mandag, februar 19, 2007

16 Tons

This has nothing to do with today's post, but it did make me happy during Friday's lunch.

It's oddly satisfying to find oneself having so much difficulty getting up in the morning following a day of (unforced) labor. Though a day at the computer can leave me feeling more than a bit sapped and with a drawing tiredness behind the eyes that makes me feel as if I've a face like an aging orange or a deflated pumpkin, it never makes the body struggle to rise from bed.

It may do that to the mind, and the mind can persuade the body that it just cannot get up, put on slippers, shuffle to the front room, and start the computer, but it's not the same ache.

All this ripping of wall board and flashing, and the passing of drivers (or drills), gets me to thinking about language. All this deconstruction of a room gets me to thinking about the parts of those walls and tools used to put them up or tear them down. And how little I know of it.

I was thrilled geekily on a recent visit to my brother's place (which is also Hope's place, of course) and he mentioned the desk he'd put together. He'd had to borrow a dremel and debur a bit of the metal.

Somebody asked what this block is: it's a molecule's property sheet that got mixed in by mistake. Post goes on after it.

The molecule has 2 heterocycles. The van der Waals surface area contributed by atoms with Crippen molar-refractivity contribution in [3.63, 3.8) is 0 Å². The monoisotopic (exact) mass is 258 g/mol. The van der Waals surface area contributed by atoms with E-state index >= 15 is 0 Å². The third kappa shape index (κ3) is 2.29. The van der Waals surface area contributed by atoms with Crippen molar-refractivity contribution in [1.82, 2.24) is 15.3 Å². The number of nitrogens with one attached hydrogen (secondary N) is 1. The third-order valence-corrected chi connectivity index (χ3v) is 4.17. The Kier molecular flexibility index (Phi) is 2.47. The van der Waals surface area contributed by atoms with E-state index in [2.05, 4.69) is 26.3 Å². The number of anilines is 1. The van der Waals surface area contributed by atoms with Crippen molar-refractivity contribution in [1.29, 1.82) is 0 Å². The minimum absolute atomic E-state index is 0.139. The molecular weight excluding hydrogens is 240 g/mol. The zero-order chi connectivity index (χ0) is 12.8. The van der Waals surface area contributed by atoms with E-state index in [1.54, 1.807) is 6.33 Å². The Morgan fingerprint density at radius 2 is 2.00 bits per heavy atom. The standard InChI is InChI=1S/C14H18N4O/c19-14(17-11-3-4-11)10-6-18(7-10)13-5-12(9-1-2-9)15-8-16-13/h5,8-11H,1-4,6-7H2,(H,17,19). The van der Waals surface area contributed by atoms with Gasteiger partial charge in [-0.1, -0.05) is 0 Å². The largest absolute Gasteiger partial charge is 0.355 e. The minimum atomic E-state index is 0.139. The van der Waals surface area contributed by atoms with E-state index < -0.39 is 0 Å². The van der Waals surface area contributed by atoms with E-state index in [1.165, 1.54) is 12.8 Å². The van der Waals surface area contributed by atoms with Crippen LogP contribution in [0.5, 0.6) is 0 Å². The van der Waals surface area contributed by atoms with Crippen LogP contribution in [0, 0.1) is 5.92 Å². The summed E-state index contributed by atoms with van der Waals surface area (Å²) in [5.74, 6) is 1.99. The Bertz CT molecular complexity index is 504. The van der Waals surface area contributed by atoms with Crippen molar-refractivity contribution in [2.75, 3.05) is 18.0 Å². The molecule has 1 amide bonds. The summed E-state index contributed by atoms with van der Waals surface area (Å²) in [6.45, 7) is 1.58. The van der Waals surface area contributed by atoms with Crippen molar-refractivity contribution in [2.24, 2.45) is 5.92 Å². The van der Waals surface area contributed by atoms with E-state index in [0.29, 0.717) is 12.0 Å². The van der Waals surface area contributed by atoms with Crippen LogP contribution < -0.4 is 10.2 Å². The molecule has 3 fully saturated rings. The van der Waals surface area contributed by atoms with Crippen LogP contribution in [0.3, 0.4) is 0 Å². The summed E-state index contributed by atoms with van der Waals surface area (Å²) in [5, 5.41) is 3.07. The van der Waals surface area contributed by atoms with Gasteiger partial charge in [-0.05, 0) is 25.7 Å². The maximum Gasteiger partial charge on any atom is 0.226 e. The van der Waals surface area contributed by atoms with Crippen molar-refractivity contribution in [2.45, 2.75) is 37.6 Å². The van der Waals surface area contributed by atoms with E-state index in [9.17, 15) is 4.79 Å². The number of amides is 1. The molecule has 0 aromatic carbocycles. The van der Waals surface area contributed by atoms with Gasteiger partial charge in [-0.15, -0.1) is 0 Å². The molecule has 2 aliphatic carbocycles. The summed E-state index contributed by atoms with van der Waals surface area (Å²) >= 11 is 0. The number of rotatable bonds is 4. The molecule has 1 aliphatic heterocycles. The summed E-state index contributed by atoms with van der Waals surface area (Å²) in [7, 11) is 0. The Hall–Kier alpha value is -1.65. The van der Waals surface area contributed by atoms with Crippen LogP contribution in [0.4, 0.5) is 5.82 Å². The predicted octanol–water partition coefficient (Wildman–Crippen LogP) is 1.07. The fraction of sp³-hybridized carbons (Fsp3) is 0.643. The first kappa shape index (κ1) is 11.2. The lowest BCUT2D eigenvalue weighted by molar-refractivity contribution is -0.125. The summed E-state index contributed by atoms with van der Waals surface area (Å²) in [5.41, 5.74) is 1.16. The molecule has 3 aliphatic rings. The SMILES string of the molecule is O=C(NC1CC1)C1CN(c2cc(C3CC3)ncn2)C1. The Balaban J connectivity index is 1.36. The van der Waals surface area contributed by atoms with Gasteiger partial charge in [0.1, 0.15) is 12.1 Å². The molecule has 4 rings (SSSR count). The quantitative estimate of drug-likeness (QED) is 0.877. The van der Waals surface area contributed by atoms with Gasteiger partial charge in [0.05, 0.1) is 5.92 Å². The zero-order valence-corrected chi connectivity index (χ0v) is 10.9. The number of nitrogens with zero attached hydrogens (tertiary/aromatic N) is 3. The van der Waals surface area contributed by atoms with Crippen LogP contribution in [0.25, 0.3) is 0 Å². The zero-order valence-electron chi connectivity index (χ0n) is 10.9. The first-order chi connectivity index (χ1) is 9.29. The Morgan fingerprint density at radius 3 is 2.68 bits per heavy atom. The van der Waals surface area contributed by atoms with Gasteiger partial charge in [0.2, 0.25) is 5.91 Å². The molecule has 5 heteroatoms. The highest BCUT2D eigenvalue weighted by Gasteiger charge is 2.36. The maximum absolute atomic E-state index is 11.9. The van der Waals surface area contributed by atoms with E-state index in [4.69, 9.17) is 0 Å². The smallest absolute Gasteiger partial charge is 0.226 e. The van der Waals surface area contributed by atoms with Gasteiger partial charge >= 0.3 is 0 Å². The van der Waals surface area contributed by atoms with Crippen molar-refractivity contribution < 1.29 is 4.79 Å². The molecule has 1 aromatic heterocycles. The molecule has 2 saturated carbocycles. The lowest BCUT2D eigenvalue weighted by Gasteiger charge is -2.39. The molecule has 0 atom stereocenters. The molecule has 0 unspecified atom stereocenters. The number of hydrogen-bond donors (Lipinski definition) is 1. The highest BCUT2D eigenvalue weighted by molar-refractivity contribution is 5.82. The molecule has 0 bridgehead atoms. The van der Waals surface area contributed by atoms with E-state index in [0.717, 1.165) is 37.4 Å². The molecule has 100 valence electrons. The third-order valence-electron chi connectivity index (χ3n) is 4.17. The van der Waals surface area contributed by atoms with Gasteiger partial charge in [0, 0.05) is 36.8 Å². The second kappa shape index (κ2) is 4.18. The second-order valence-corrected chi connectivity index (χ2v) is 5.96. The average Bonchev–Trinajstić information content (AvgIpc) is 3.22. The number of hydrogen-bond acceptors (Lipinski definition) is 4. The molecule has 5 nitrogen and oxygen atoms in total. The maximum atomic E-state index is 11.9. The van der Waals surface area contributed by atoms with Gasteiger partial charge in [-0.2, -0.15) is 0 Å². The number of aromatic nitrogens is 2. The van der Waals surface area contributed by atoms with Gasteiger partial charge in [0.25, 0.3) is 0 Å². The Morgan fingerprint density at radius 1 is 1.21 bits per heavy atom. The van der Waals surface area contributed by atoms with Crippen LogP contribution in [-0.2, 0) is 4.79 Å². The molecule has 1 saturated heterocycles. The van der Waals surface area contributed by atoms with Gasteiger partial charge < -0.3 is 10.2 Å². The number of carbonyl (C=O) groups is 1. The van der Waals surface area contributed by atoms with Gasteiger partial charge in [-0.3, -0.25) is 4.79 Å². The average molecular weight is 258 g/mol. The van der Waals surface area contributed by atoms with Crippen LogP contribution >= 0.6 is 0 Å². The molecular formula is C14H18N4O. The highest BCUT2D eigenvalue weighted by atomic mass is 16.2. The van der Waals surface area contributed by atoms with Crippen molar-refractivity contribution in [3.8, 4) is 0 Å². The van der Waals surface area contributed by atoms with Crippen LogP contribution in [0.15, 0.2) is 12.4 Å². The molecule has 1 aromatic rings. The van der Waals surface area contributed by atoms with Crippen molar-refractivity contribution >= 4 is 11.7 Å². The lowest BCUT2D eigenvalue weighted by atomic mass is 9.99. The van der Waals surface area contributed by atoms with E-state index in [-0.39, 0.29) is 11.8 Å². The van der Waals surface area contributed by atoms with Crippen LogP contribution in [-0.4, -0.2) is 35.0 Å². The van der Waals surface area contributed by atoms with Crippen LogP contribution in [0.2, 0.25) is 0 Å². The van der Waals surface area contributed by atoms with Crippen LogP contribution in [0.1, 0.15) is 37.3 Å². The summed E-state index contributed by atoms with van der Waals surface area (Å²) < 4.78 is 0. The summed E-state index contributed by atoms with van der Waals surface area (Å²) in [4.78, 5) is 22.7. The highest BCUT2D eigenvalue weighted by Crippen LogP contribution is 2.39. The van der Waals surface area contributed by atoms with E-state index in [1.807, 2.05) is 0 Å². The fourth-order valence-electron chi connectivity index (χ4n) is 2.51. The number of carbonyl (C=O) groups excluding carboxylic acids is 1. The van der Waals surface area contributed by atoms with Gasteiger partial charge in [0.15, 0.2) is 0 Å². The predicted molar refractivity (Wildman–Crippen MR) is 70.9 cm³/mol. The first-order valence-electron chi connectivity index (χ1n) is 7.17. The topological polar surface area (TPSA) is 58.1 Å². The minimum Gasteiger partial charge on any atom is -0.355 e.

I thought more about this after a friend recommended some Roethke poems. I hadn't pieced through poetry for a spell and was grateful to get back to it. Things like that get lost easily in the bustle of life (which is the clatter of a keyboard). I read "Lines Upon Leaving a Sanitarium" and it recalled to me Dylan Thomas' "Love in the Asylum" (though they are drastically different tales). I read "The Far Field", the opening stanza of which reminds me strongly of that Park Point or Point Park or whatever that spit of land in Duluth is called exactly. (I wrote about it almost a year ago.)

So I kept pulling books from the shelf--books by Seamus Heaney, Ted Hughes, John Ashbery, John Donne. A volume of poetry by the Romantics (by which I mean the period in poetry, not the '80s band you know mostly for "What I Like About You").

On it went. Words not so distant but poorly remembered and seldom used like wintry and quaking were returned to me.

And where the mind was perhaps weary a fire now burns.


Keith, Kym, Ben, Flannery and Mike: Grand to see you at brunch on Sunday. Thanks for the gathering (and Mike for the call). And Flannery: thanks for the hat. The Mayor of Lake Street shall rise again!

Jess, thanks for coming to lunch on Friday. But bugger all to your office arch enemies!

eR and jR: I hope you're enjoying Mexico.

Thanks for the "Raptor Force" showing at the Dub. Good times. And Bob Anderson was great. Really nice to meet him and hear more about the making of that film.

eW: Thanks for the Roethke recs.
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